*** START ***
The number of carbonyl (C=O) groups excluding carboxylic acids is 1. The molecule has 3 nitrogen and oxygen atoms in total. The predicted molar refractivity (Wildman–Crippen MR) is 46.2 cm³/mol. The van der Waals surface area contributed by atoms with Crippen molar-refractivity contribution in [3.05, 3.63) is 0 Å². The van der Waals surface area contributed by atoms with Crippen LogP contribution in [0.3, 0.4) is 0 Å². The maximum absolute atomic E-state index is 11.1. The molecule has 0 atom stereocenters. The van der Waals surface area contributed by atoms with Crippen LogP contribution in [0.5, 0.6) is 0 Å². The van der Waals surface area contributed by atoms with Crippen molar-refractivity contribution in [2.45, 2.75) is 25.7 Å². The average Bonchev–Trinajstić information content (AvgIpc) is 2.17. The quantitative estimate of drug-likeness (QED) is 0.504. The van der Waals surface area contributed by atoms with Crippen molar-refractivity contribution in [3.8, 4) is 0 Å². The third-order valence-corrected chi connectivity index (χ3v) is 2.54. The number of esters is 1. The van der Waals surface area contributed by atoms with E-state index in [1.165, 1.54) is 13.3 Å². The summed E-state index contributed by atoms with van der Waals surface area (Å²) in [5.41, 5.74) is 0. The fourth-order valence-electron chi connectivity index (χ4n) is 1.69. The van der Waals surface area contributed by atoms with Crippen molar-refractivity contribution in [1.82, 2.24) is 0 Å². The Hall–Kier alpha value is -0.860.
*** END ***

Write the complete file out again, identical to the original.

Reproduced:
The number of carbonyl (C=O) groups excluding carboxylic acids is 1. The molecule has 3 nitrogen and oxygen atoms in total. The predicted molar refractivity (Wildman–Crippen MR) is 46.2 cm³/mol. The van der Waals surface area contributed by atoms with Crippen molar-refractivity contribution in [3.05, 3.63) is 0 Å². The van der Waals surface area contributed by atoms with Crippen LogP contribution in [0.3, 0.4) is 0 Å². The maximum absolute atomic E-state index is 11.1. The molecule has 0 atom stereocenters. The van der Waals surface area contributed by atoms with Crippen LogP contribution in [0.5, 0.6) is 0 Å². The van der Waals surface area contributed by atoms with Crippen molar-refractivity contribution in [2.45, 2.75) is 25.7 Å². The average Bonchev–Trinajstić information content (AvgIpc) is 2.17. The quantitative estimate of drug-likeness (QED) is 0.504. The van der Waals surface area contributed by atoms with Crippen molar-refractivity contribution in [3.8, 4) is 0 Å². The third-order valence-corrected chi connectivity index (χ3v) is 2.54. The number of esters is 1. The van der Waals surface area contributed by atoms with E-state index in [1.165, 1.54) is 13.3 Å². The summed E-state index contributed by atoms with van der Waals surface area (Å²) in [5.41, 5.74) is 0. The fourth-order valence-electron chi connectivity index (χ4n) is 1.69. The van der Waals surface area contributed by atoms with Crippen molar-refractivity contribution in [1.82, 2.24) is 0 Å². The Hall–Kier alpha value is -0.860.